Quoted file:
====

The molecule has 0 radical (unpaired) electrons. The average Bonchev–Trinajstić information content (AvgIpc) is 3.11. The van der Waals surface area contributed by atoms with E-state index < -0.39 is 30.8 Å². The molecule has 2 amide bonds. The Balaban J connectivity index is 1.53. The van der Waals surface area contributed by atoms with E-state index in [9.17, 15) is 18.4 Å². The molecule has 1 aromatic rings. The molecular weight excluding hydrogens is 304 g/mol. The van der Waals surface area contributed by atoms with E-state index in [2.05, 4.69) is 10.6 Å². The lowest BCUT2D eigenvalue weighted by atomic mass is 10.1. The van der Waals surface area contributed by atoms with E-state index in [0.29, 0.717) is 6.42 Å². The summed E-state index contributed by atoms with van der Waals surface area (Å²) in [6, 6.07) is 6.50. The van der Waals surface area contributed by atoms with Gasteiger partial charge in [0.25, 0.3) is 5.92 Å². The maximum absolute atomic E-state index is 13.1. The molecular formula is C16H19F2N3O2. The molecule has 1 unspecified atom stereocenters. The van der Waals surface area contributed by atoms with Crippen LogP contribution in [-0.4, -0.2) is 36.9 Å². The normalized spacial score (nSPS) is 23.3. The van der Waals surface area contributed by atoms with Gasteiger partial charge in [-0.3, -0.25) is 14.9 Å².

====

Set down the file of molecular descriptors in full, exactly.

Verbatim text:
The molecule has 0 radical (unpaired) electrons. The average Bonchev–Trinajstić information content (AvgIpc) is 3.11. The van der Waals surface area contributed by atoms with E-state index < -0.39 is 30.8 Å². The molecule has 2 amide bonds. The Balaban J connectivity index is 1.53. The van der Waals surface area contributed by atoms with E-state index in [9.17, 15) is 18.4 Å². The molecule has 1 aromatic rings. The molecular weight excluding hydrogens is 304 g/mol. The van der Waals surface area contributed by atoms with E-state index in [2.05, 4.69) is 10.6 Å². The lowest BCUT2D eigenvalue weighted by atomic mass is 10.1. The van der Waals surface area contributed by atoms with E-state index in [0.29, 0.717) is 6.42 Å². The summed E-state index contributed by atoms with van der Waals surface area (Å²) in [6, 6.07) is 6.50. The van der Waals surface area contributed by atoms with Gasteiger partial charge in [0.25, 0.3) is 5.92 Å². The maximum absolute atomic E-state index is 13.1. The molecular formula is C16H19F2N3O2. The molecule has 1 unspecified atom stereocenters. The van der Waals surface area contributed by atoms with Crippen LogP contribution in [-0.4, -0.2) is 36.9 Å². The normalized spacial score (nSPS) is 23.3. The van der Waals surface area contributed by atoms with Gasteiger partial charge in [-0.3, -0.25) is 14.9 Å².